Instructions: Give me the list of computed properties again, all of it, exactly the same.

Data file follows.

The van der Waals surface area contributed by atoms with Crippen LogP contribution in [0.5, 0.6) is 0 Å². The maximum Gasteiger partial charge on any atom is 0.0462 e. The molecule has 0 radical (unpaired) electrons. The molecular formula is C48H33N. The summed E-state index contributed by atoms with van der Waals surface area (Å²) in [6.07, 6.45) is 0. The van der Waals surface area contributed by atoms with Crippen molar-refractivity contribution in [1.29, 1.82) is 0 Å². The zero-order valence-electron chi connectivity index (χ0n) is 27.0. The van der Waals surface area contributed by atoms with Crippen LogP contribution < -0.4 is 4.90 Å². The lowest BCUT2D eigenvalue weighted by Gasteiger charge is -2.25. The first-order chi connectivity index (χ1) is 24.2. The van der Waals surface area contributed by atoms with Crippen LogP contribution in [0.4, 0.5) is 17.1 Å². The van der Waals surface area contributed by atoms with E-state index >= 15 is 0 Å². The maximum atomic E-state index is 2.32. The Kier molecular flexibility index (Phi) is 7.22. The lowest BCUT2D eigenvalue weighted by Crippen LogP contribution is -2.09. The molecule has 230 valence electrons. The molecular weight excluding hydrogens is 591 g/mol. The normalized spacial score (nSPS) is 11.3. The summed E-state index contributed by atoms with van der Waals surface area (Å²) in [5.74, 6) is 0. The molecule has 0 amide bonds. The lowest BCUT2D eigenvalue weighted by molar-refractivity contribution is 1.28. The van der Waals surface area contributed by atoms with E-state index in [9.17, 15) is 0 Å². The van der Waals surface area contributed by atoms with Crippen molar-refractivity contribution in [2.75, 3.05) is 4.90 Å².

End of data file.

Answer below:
The van der Waals surface area contributed by atoms with Crippen LogP contribution in [0.5, 0.6) is 0 Å². The maximum Gasteiger partial charge on any atom is 0.0462 e. The molecule has 0 radical (unpaired) electrons. The molecular formula is C48H33N. The summed E-state index contributed by atoms with van der Waals surface area (Å²) in [6.07, 6.45) is 0. The van der Waals surface area contributed by atoms with Crippen molar-refractivity contribution in [1.29, 1.82) is 0 Å². The zero-order valence-electron chi connectivity index (χ0n) is 27.0. The van der Waals surface area contributed by atoms with Crippen LogP contribution < -0.4 is 4.90 Å². The lowest BCUT2D eigenvalue weighted by Gasteiger charge is -2.25. The first-order chi connectivity index (χ1) is 24.2. The van der Waals surface area contributed by atoms with Crippen LogP contribution in [0.4, 0.5) is 17.1 Å². The van der Waals surface area contributed by atoms with E-state index >= 15 is 0 Å². The maximum atomic E-state index is 2.32. The Kier molecular flexibility index (Phi) is 7.22. The lowest BCUT2D eigenvalue weighted by Crippen LogP contribution is -2.09. The molecule has 230 valence electrons. The molecular weight excluding hydrogens is 591 g/mol. The normalized spacial score (nSPS) is 11.3. The summed E-state index contributed by atoms with van der Waals surface area (Å²) in [5.74, 6) is 0. The molecule has 0 amide bonds. The lowest BCUT2D eigenvalue weighted by molar-refractivity contribution is 1.28. The van der Waals surface area contributed by atoms with E-state index in [9.17, 15) is 0 Å². The van der Waals surface area contributed by atoms with Crippen molar-refractivity contribution in [2.75, 3.05) is 4.90 Å².